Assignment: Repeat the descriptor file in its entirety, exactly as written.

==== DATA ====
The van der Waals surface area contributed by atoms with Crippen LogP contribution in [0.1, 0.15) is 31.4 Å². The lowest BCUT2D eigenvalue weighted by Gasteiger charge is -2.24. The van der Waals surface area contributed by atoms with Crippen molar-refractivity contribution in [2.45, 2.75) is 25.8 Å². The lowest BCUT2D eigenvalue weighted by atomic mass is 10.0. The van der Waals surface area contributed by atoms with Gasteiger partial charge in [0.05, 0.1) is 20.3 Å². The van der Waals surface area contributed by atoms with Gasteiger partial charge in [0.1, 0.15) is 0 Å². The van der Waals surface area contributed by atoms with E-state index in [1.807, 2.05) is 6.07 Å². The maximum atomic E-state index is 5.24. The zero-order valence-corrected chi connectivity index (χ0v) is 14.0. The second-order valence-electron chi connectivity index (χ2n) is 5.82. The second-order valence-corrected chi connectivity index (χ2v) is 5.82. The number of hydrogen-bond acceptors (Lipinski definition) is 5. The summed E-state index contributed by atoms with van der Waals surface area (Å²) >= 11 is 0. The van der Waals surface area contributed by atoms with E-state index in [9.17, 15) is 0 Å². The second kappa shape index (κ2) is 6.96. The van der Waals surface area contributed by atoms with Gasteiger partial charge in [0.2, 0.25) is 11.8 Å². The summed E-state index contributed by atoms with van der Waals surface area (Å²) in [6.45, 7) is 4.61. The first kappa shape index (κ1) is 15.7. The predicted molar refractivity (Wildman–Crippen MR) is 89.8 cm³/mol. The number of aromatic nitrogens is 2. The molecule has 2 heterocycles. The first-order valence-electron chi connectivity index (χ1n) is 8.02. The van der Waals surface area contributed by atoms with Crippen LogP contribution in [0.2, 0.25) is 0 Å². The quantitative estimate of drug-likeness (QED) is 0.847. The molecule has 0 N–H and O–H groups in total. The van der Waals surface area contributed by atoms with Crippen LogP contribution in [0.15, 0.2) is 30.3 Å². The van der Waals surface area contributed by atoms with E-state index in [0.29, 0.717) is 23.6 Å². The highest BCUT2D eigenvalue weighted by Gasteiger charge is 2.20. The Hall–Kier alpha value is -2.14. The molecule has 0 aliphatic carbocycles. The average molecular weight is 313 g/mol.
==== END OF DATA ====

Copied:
The van der Waals surface area contributed by atoms with Crippen LogP contribution in [0.1, 0.15) is 31.4 Å². The lowest BCUT2D eigenvalue weighted by Gasteiger charge is -2.24. The van der Waals surface area contributed by atoms with Crippen molar-refractivity contribution in [2.45, 2.75) is 25.8 Å². The lowest BCUT2D eigenvalue weighted by atomic mass is 10.0. The van der Waals surface area contributed by atoms with Gasteiger partial charge in [0.05, 0.1) is 20.3 Å². The van der Waals surface area contributed by atoms with Gasteiger partial charge in [0.1, 0.15) is 0 Å². The van der Waals surface area contributed by atoms with E-state index in [1.807, 2.05) is 6.07 Å². The maximum atomic E-state index is 5.24. The zero-order valence-corrected chi connectivity index (χ0v) is 14.0. The second-order valence-electron chi connectivity index (χ2n) is 5.82. The second-order valence-corrected chi connectivity index (χ2v) is 5.82. The number of hydrogen-bond acceptors (Lipinski definition) is 5. The summed E-state index contributed by atoms with van der Waals surface area (Å²) >= 11 is 0. The van der Waals surface area contributed by atoms with E-state index in [9.17, 15) is 0 Å². The second kappa shape index (κ2) is 6.96. The van der Waals surface area contributed by atoms with Gasteiger partial charge in [0.2, 0.25) is 11.8 Å². The summed E-state index contributed by atoms with van der Waals surface area (Å²) in [6.45, 7) is 4.61. The first kappa shape index (κ1) is 15.7. The predicted molar refractivity (Wildman–Crippen MR) is 89.8 cm³/mol. The number of aromatic nitrogens is 2. The molecule has 2 heterocycles. The first-order valence-electron chi connectivity index (χ1n) is 8.02. The van der Waals surface area contributed by atoms with Crippen LogP contribution in [0.2, 0.25) is 0 Å². The quantitative estimate of drug-likeness (QED) is 0.847. The molecule has 0 N–H and O–H groups in total. The van der Waals surface area contributed by atoms with Crippen LogP contribution in [0.15, 0.2) is 30.3 Å². The van der Waals surface area contributed by atoms with E-state index in [0.29, 0.717) is 23.6 Å². The highest BCUT2D eigenvalue weighted by Gasteiger charge is 2.20. The Hall–Kier alpha value is -2.14. The molecule has 0 aliphatic carbocycles. The average molecular weight is 313 g/mol.